Gilmer Mirror publisher Russ Greene, as a former Philmont Scout Ranch backpacker, is well aware of the rigors, rewards and even spiritual moments that are experienced on the hiking trails in the Sangre de Cristo Mountains in Northeastern New Mexico.
Philmont was a 1938 donation to the Boy Scouts of America by Oklahoma oil man Waite Phillips. He was so pleased with the operation by the BSA that in 1941, he completed the donation of a total of 127,215 acres.
One of Waite Phillips’ well-known saying is “The only things we keep permanently are those we give away.” Today the acreage has increased to 137,493 and Philmont is the largest youth camp in the world.
In 1941, Phillips also donated his Philmont home, called the Villa Philmonte, and the Philtower Building in Tulsa, Okla., to the Boy Scouts.
Twenty youth and five adults from Mormon troops 311, 312 and 313 in Gilmer and Troop 386 in Quitman got home July 20 from 12 days at Philmont.
These Scouts and Scouters from the four troops that are sponsored by the Church of Jesus Christ of Latter-day Saints had the usual great time carrying heavy backpacks for well over 50 miles in some of the most beautiful country in the world.
A number of years ago, a young man correctly stated that Philmont was “the toughest fun I ever had.”
In addition to backpacking, pitching tents and cooking in the back country, Scouts enjoyed activities as diverse as shotgun reloading, shot- gun and black-powder rifle shooting, burro racing, going through a gold mine, climbing on huge boulders, and scaling a mountain 11,711 feet above sea level.
One might say that breathing in that thin mountain air was also one of the activities.
On the ninth day, eating a chuck wagon stew at the beautiful camp called Beaubien was a most welcome relief from the trail food.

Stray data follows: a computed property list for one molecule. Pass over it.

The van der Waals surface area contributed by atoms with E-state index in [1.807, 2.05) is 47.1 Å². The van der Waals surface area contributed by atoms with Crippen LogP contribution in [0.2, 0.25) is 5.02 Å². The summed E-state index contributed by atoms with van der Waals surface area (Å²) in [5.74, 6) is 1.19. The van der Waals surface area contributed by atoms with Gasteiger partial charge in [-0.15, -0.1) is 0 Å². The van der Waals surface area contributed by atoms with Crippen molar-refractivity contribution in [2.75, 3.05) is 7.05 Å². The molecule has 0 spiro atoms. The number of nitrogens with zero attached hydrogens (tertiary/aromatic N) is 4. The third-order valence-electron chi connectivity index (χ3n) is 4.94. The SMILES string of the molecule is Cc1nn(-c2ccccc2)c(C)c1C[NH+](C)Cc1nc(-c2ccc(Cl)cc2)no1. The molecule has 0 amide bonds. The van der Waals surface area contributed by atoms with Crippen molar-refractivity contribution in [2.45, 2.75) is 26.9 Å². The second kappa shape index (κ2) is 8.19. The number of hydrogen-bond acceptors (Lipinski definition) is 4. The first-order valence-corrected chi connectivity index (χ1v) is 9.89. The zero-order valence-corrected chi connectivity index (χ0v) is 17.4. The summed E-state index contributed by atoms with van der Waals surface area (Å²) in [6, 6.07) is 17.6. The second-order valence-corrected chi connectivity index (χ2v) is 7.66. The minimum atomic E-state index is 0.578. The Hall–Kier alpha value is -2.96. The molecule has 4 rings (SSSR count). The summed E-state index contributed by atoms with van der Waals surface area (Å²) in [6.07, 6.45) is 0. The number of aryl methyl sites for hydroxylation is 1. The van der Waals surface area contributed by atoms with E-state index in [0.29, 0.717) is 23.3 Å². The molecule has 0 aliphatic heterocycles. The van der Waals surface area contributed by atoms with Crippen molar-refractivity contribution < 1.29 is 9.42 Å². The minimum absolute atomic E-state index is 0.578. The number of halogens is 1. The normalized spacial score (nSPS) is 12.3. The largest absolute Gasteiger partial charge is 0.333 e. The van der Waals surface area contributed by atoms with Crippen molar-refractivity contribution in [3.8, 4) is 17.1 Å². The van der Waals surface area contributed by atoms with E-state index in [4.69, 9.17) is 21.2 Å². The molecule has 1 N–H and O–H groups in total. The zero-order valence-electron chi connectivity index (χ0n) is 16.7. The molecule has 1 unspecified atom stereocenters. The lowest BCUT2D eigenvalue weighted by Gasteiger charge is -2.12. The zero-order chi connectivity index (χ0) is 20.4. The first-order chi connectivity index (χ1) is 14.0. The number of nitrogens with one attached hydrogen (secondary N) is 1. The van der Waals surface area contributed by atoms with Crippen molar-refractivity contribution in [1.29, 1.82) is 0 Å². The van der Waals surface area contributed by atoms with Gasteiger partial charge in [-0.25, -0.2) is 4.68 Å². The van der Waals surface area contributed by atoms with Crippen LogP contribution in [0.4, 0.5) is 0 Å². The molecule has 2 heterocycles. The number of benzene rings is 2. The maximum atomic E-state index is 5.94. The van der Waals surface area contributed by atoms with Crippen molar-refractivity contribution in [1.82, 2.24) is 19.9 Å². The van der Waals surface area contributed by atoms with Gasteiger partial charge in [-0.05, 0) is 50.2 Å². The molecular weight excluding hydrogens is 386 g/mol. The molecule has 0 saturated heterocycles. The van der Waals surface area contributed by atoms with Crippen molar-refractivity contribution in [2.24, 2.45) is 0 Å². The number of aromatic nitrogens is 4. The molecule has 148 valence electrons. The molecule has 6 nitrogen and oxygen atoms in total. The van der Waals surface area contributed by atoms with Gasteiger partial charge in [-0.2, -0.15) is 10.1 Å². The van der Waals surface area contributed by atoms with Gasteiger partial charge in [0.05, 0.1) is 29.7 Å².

Four of the Scouts and all five of the adult leaders were on at least their second Philmont trek, so there is something about this rigorous and tough activity that draws people back.
Jacob Lindsey, Nicholas Sullivan, Phillip Johnston and Hayden Johnston had all done a trek in 2011.
It may surprise some, but attending church is a highlight of Philmont. Every night at Base Camp, church services are held. So on our arrival day of July 7 and the evening before we left (July 18), we attended the Mormon service at Base Camp.
Then on Sunday, July 14, we held a very spiritual church service on the trail and in the rain. During our service, there was a great cracking and crashing sound. A huge tree not far from us broke from its own rain-drenched weight and came crashing down.
Before leaving Philmont, all toured the Kit Carson Museum and the Villa Philmonte. Kit Carson operated a trading post on the Santa Fe Trail, and this trading post is now part of Philmont.
On the way home, all stayed at the Jack Bryant Scout Center in Amarillo, ate at Cici’s Pizza, and attended the Texas Play at Palo Duro Canyon State Park. The amphitheater where this musical play is held is located at the bottom of Palo Duro Canyon.
It is hard to imagine a more beautiful amphitheater anywhere in the world, and the production is also world-class.
Here is how the website for the Texas Play describes it: “A lone horseman, carrying the flag of the great state of Texas appears atop a 600-foot cliff, signaling the beginning of the most spectacular outdoor musical drama in the world. With a burst of fireworks and a moving swell of the music, the horseman gallops away. Suddenly, a cast of more than 60 actors, singers and dancers takes the stage to kick off the show that millions of fans from all around the world have come to see. Only a state as big as Texas could host a show as big as TEXAS.”
This spectacular show is staged Tuesday through Sunday from June through August. It is well worth a trip to Canyon, just to experience the play.
If you know any of the 20 young men on this trek, you probably will find their stories of fun, hardship and survival to be very interesting. All young people who complete such a trek are to be commended for their endurance and perseverance.